By Kim Miklusak
I am currently taking an assessment course to finish up my ELL endorsement, and our course textbook has me thinking about overall validity of assessments that we give in our subjects--not only with ELL students, but with all students.
Specifically I have been reflecting on three major areas:
1. Do our assessments actually assess what we want them to, or do other aspects get in the way? For example, do students struggle with vocabulary in our directions or questions? Sometimes students cannot demonstrate what they know accurately because they are held back by not only the words we use, but also our sentence structure and writing style. To what degree do we balance words we feel students "should" know with making it as clear as possible for them to demonstrate what they do know?
2. How are our assessments visually arranged? Multiple choice answers, for example, are best read vertically, but frequently to save paper, we may arrange them horizontally or some other order. At other times it may be hard for a student to tell where one section ends and another begins. Are our fonts and font sizes clear enough? Are sections spaced well? All of these factors make affect validity.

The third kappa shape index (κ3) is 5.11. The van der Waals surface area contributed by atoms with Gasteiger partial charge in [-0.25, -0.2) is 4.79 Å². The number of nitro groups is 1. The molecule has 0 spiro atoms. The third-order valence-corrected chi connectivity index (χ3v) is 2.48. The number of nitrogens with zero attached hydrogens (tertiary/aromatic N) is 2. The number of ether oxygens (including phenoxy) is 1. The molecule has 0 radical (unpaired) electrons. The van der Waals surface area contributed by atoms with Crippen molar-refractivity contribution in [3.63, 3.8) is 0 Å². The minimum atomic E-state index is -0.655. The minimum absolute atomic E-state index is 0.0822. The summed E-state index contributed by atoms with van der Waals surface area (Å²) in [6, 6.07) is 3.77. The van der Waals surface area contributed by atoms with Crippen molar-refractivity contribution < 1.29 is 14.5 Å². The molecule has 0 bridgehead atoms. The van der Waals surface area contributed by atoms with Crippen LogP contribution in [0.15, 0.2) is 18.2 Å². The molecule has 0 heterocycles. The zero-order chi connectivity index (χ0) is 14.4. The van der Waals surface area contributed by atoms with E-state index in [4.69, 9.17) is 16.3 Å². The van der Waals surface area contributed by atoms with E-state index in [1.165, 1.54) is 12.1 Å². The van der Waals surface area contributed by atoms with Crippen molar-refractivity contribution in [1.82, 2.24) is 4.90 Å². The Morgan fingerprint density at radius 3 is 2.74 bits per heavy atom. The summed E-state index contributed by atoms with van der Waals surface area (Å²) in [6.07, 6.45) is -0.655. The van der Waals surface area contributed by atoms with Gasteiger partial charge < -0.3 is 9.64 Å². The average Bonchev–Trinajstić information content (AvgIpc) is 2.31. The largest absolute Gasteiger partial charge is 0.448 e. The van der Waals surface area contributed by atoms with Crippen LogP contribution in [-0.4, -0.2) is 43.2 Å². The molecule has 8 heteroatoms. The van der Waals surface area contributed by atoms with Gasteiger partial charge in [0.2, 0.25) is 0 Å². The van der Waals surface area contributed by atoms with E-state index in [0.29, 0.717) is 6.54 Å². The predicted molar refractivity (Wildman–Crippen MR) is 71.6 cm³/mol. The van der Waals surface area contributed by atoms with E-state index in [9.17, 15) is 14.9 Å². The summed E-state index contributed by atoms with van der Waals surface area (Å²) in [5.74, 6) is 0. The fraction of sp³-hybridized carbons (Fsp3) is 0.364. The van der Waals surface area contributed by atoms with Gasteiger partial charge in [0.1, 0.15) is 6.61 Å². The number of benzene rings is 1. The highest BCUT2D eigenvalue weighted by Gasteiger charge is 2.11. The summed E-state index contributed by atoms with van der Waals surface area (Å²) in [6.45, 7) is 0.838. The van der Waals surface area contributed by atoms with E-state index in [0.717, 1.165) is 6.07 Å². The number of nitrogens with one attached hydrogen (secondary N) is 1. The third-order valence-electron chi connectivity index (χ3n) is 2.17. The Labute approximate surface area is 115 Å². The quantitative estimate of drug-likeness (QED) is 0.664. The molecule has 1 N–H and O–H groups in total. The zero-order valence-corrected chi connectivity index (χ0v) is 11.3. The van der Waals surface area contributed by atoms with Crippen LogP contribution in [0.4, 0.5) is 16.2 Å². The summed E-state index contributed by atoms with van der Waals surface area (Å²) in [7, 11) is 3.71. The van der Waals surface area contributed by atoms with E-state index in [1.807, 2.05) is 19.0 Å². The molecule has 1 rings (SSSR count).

3. Are our directions clear enough? For example, when appropriate, are we telling students how many sentences they should write or what types of words they should use in their responses? If we are not getting back the information we want from an assessment, if students don't know what they're being assessed on and what to expect, then perhaps we are not clear in what we are asking for in the first place.
I'd be very interested in doing lesson studies with people on assessments. I think this also becomes increasingly important as some of our assessments move digital--what does that change for validity of responses! Stop down to the CollabLab if you're interested in this or other lesson study ideas.